Last updated: 1 May 2018
Owners of buildings must take action within set time frames if their building is considered to be potentially earthquake prone or determined as earthquake prone and an EPB notice is issued.
Responsibilities of building owners
If your territorial authority (local council) notifies you that your building is potentially earthquake prone and an EPB notice is issued you must:
- provide an engineering assessment within 12 months, or provide other information to the territorial authority if you suspect your building has been identified as potentially earthquake-prone in error. You may be able to apply for one extension of up to 12 months.
- notify the territorial authority that you do not wish to obtain a report. If you do so the territorial authority must determine your building to be earthquake prone with the lowest rating and may obtain an engineering assessment and recover the costs from the building owner.
Once your building is determined as earthquake prone you must:
- display the EPB notice issued by the territorial authority on the building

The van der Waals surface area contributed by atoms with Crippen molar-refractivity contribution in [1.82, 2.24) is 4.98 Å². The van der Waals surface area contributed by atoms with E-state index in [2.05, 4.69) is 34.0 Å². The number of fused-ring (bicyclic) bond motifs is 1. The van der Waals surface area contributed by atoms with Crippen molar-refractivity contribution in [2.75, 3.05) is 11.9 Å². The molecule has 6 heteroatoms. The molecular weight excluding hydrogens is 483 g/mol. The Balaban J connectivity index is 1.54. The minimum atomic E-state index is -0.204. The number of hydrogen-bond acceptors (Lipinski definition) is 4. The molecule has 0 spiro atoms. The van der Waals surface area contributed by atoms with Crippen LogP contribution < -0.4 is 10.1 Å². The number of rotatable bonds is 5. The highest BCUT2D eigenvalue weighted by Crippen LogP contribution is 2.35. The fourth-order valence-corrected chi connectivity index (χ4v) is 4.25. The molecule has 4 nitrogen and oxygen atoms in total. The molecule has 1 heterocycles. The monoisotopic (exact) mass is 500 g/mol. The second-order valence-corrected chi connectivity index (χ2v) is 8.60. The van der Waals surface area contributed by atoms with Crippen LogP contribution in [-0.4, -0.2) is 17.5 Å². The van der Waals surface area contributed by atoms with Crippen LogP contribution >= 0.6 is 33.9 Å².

- carry out seismic work on the earthquake-prone building, so that it is no longer earthquake prone, within the specified time frame.
Owners issued with a previous earthquake-prone building notice (section 124 notice) before 1 July 2017:
- can expect their territorial authority to replace this with a new EPB notice if the building is still within the scope of the legislation
- may get, or be able to ask for, a different deadline in some cases for completing the required seismic work.
The methodology to identify earthquake-prone buildings (EPB methodology) has information on the categories of buildings that must be identified as potentially earthquake prone by territorial authorities, the requirements for engineering assessments that building owners of potentially earthquake-prone buildings must obtain, and the criteria for territorial authorities to determine whether a building is earthquake prone.
The register of earthquake-prone buildings (EPB register) contains information on earthquake-prone buildings.
Buildings that may be earthquake prone
The system for managing earthquake-prone buildings categorises New Zealand into three seismic risk areas and sets time frames for identifying and taking action to strengthen or demolish earthquake-prone buildings.